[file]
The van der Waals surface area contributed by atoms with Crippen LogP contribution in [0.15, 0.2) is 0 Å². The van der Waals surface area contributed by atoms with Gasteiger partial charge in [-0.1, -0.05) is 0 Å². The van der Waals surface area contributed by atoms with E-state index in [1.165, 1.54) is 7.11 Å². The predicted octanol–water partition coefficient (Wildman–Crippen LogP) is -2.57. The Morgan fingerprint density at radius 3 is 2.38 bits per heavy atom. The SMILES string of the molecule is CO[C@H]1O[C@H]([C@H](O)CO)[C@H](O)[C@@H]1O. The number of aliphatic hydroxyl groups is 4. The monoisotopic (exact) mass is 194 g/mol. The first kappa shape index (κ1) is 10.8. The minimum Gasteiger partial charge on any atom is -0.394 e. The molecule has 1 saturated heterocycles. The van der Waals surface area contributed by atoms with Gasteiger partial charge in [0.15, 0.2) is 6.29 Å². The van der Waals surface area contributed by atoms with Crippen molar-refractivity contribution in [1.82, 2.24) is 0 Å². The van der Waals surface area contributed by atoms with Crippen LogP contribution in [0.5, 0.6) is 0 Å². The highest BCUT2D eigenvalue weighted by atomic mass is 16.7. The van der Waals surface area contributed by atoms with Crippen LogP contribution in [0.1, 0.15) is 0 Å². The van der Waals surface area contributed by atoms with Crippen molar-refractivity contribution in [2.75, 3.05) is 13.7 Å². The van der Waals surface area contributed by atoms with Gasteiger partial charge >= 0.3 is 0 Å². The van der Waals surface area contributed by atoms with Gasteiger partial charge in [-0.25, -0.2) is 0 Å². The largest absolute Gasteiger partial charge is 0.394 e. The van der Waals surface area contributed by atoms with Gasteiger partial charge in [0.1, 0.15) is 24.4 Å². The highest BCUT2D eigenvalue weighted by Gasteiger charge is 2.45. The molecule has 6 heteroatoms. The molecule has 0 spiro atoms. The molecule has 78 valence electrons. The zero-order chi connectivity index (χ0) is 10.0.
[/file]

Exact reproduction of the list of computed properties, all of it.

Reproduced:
The van der Waals surface area contributed by atoms with Crippen LogP contribution in [0.15, 0.2) is 0 Å². The van der Waals surface area contributed by atoms with Gasteiger partial charge in [-0.1, -0.05) is 0 Å². The van der Waals surface area contributed by atoms with E-state index in [1.165, 1.54) is 7.11 Å². The predicted octanol–water partition coefficient (Wildman–Crippen LogP) is -2.57. The Morgan fingerprint density at radius 3 is 2.38 bits per heavy atom. The SMILES string of the molecule is CO[C@H]1O[C@H]([C@H](O)CO)[C@H](O)[C@@H]1O. The number of aliphatic hydroxyl groups is 4. The monoisotopic (exact) mass is 194 g/mol. The first kappa shape index (κ1) is 10.8. The minimum Gasteiger partial charge on any atom is -0.394 e. The molecule has 1 saturated heterocycles. The van der Waals surface area contributed by atoms with Gasteiger partial charge in [0.15, 0.2) is 6.29 Å². The van der Waals surface area contributed by atoms with Crippen molar-refractivity contribution in [1.82, 2.24) is 0 Å². The van der Waals surface area contributed by atoms with Crippen LogP contribution in [0.5, 0.6) is 0 Å². The highest BCUT2D eigenvalue weighted by atomic mass is 16.7. The van der Waals surface area contributed by atoms with Crippen LogP contribution in [0.1, 0.15) is 0 Å². The van der Waals surface area contributed by atoms with Crippen molar-refractivity contribution in [2.75, 3.05) is 13.7 Å². The van der Waals surface area contributed by atoms with Gasteiger partial charge >= 0.3 is 0 Å². The van der Waals surface area contributed by atoms with Gasteiger partial charge in [-0.25, -0.2) is 0 Å². The largest absolute Gasteiger partial charge is 0.394 e. The van der Waals surface area contributed by atoms with Gasteiger partial charge in [0.1, 0.15) is 24.4 Å². The highest BCUT2D eigenvalue weighted by Gasteiger charge is 2.45. The molecule has 6 heteroatoms. The molecule has 0 spiro atoms. The molecule has 78 valence electrons. The zero-order chi connectivity index (χ0) is 10.0.